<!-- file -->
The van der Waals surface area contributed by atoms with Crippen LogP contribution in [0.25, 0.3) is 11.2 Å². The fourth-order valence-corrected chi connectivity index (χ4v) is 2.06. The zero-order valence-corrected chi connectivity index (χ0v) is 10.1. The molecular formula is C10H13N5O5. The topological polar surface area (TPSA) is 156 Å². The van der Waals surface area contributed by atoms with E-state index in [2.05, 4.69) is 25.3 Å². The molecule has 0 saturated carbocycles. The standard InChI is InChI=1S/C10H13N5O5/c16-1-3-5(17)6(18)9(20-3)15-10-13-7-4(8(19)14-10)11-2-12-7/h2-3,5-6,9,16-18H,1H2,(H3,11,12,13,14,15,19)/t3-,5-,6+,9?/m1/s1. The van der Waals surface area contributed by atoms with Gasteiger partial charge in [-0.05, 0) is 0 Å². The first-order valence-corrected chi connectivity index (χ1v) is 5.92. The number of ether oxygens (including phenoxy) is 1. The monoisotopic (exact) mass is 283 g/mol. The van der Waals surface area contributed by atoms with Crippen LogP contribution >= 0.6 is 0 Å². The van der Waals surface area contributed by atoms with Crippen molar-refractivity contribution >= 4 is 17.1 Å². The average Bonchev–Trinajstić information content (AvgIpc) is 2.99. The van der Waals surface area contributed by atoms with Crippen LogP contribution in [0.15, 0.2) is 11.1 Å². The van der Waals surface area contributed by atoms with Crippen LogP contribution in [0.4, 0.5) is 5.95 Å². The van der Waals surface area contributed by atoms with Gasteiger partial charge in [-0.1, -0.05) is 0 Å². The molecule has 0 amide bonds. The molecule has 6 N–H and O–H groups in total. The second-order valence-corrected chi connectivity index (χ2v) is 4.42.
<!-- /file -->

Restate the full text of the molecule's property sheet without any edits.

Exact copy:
The van der Waals surface area contributed by atoms with Crippen LogP contribution in [0.25, 0.3) is 11.2 Å². The fourth-order valence-corrected chi connectivity index (χ4v) is 2.06. The zero-order valence-corrected chi connectivity index (χ0v) is 10.1. The molecular formula is C10H13N5O5. The topological polar surface area (TPSA) is 156 Å². The van der Waals surface area contributed by atoms with E-state index in [2.05, 4.69) is 25.3 Å². The molecule has 0 saturated carbocycles. The standard InChI is InChI=1S/C10H13N5O5/c16-1-3-5(17)6(18)9(20-3)15-10-13-7-4(8(19)14-10)11-2-12-7/h2-3,5-6,9,16-18H,1H2,(H3,11,12,13,14,15,19)/t3-,5-,6+,9?/m1/s1. The van der Waals surface area contributed by atoms with Gasteiger partial charge in [-0.05, 0) is 0 Å². The first-order valence-corrected chi connectivity index (χ1v) is 5.92. The number of ether oxygens (including phenoxy) is 1. The monoisotopic (exact) mass is 283 g/mol. The van der Waals surface area contributed by atoms with Crippen LogP contribution >= 0.6 is 0 Å². The van der Waals surface area contributed by atoms with Crippen molar-refractivity contribution >= 4 is 17.1 Å². The average Bonchev–Trinajstić information content (AvgIpc) is 2.99. The van der Waals surface area contributed by atoms with Crippen LogP contribution in [0.15, 0.2) is 11.1 Å². The van der Waals surface area contributed by atoms with Crippen LogP contribution in [0.4, 0.5) is 5.95 Å². The van der Waals surface area contributed by atoms with Gasteiger partial charge in [-0.1, -0.05) is 0 Å². The molecule has 0 amide bonds. The molecule has 6 N–H and O–H groups in total. The second-order valence-corrected chi connectivity index (χ2v) is 4.42.